The FAA stance is that inerting is needed in addition to ignition prevention in order to stave off future TWA 800 style events. The European counter-claim is that the risk of future fuel tank explosions has been exaggerated by a factor of five and the cost/benefit ratio by a factor of 28. The new A380 will not feature a CWT, and Airbus asserts that inerting is not necessary because the new airplane will be fully compliant with ignition prevention measures. The new Boeing 787 will feature inerting for all tanks, in part because the composite wings will require additional protection against lightning strikes.
Operators are adamantly opposed to retrofitting inerting systems.
At this point, from the comments submitted to the FAA, it seems fair to say that if the FAA were to "go it alone," there would be two distinct levels of safety among the world's airlines. Harmonization, or the achievement of a common standard, would not be possible.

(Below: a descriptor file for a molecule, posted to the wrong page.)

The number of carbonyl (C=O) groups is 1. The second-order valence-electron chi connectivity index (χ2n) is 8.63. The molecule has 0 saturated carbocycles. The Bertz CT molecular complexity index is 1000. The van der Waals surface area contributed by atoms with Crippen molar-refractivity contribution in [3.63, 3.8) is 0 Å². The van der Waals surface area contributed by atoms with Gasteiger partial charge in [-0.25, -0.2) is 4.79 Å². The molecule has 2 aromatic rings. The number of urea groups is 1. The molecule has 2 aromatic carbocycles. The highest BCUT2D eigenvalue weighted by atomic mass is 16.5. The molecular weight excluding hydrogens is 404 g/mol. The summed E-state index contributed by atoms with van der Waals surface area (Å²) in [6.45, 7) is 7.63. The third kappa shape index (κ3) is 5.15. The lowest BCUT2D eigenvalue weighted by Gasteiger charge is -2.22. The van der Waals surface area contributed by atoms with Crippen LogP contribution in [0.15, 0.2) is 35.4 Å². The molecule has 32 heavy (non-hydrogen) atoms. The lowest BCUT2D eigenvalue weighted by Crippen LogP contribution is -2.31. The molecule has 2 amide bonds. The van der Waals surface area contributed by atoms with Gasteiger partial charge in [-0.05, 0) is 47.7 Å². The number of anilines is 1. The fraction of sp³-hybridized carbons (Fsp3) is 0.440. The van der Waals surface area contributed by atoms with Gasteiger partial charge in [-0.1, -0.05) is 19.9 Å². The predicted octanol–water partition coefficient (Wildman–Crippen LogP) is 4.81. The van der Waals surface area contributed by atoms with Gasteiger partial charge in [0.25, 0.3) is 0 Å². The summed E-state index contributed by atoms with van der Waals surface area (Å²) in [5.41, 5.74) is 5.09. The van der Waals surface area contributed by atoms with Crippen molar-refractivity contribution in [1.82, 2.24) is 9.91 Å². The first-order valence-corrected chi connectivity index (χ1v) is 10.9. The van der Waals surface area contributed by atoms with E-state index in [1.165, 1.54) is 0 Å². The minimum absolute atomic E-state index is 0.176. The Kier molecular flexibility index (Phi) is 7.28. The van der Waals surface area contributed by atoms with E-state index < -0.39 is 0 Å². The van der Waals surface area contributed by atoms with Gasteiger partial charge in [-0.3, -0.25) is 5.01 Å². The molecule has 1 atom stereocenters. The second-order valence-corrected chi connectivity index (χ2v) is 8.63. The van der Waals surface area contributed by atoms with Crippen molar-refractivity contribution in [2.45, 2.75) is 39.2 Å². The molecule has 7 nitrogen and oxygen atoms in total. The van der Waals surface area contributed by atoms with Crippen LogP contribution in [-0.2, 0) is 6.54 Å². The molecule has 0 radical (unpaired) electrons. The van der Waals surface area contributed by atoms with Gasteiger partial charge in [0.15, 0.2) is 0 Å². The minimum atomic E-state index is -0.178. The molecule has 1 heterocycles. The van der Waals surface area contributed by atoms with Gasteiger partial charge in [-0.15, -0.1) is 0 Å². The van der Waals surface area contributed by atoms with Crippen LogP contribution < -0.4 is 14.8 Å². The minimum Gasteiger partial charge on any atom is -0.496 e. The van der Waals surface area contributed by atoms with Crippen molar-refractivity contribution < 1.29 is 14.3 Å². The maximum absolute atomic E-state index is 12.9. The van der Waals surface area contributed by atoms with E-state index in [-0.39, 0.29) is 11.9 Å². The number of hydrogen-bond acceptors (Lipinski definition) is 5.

To be sure, electrical safety in fuel tanks has been enhanced through the Special Federal Aviation Regulation (SFAR) 88 initiative, by which airworthiness directives have been published for Boeing, Airbus, and other manufacturers, aircraft.
It is unlikely that consensus will be reached on the issue of fuel tank inerting. Fuel tank explosions are the unlikely outcome of heated fuel giving rise to explosive vapors. Electrical safety has been enhanced, but cannot give positive assurance. Removal of all ignition sources cannot but only be aspired to. The most assured method of precluding explosions is to inert all fuel tanks. Because of the cost associated with inerting just the heated CWTs, the fix was going to be strung out to a 2014 implementation - if the FAA decides to persist.